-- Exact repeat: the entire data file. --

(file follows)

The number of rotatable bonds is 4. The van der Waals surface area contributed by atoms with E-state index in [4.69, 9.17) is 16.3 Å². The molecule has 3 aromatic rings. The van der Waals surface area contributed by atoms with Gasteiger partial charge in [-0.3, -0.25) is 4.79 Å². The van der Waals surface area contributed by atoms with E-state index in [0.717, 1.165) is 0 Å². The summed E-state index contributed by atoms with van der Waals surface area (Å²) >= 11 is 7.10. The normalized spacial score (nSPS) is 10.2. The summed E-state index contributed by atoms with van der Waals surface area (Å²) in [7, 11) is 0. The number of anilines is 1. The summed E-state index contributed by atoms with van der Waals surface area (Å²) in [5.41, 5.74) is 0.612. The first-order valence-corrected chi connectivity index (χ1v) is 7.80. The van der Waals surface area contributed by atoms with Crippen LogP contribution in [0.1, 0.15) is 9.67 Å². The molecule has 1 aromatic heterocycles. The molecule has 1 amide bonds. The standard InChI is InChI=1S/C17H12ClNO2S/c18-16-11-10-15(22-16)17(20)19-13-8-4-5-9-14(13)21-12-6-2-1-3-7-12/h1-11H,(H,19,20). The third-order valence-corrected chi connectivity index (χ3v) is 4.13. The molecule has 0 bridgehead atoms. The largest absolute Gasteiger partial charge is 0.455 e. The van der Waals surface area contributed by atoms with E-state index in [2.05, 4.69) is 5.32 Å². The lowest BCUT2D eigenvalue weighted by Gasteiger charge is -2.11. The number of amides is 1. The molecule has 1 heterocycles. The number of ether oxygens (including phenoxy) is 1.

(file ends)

The number of rotatable bonds is 4. The van der Waals surface area contributed by atoms with E-state index in [4.69, 9.17) is 16.3 Å². The molecule has 3 aromatic rings. The van der Waals surface area contributed by atoms with Gasteiger partial charge in [-0.3, -0.25) is 4.79 Å². The van der Waals surface area contributed by atoms with E-state index in [0.717, 1.165) is 0 Å². The summed E-state index contributed by atoms with van der Waals surface area (Å²) >= 11 is 7.10. The normalized spacial score (nSPS) is 10.2. The summed E-state index contributed by atoms with van der Waals surface area (Å²) in [7, 11) is 0. The number of anilines is 1. The summed E-state index contributed by atoms with van der Waals surface area (Å²) in [5.41, 5.74) is 0.612. The first-order valence-corrected chi connectivity index (χ1v) is 7.80. The van der Waals surface area contributed by atoms with Crippen LogP contribution in [0.1, 0.15) is 9.67 Å². The molecule has 1 aromatic heterocycles. The molecule has 1 amide bonds. The standard InChI is InChI=1S/C17H12ClNO2S/c18-16-11-10-15(22-16)17(20)19-13-8-4-5-9-14(13)21-12-6-2-1-3-7-12/h1-11H,(H,19,20). The third-order valence-corrected chi connectivity index (χ3v) is 4.13. The molecule has 0 bridgehead atoms. The largest absolute Gasteiger partial charge is 0.455 e. The van der Waals surface area contributed by atoms with E-state index in [2.05, 4.69) is 5.32 Å². The lowest BCUT2D eigenvalue weighted by Gasteiger charge is -2.11. The number of amides is 1. The molecule has 1 heterocycles. The number of ether oxygens (including phenoxy) is 1.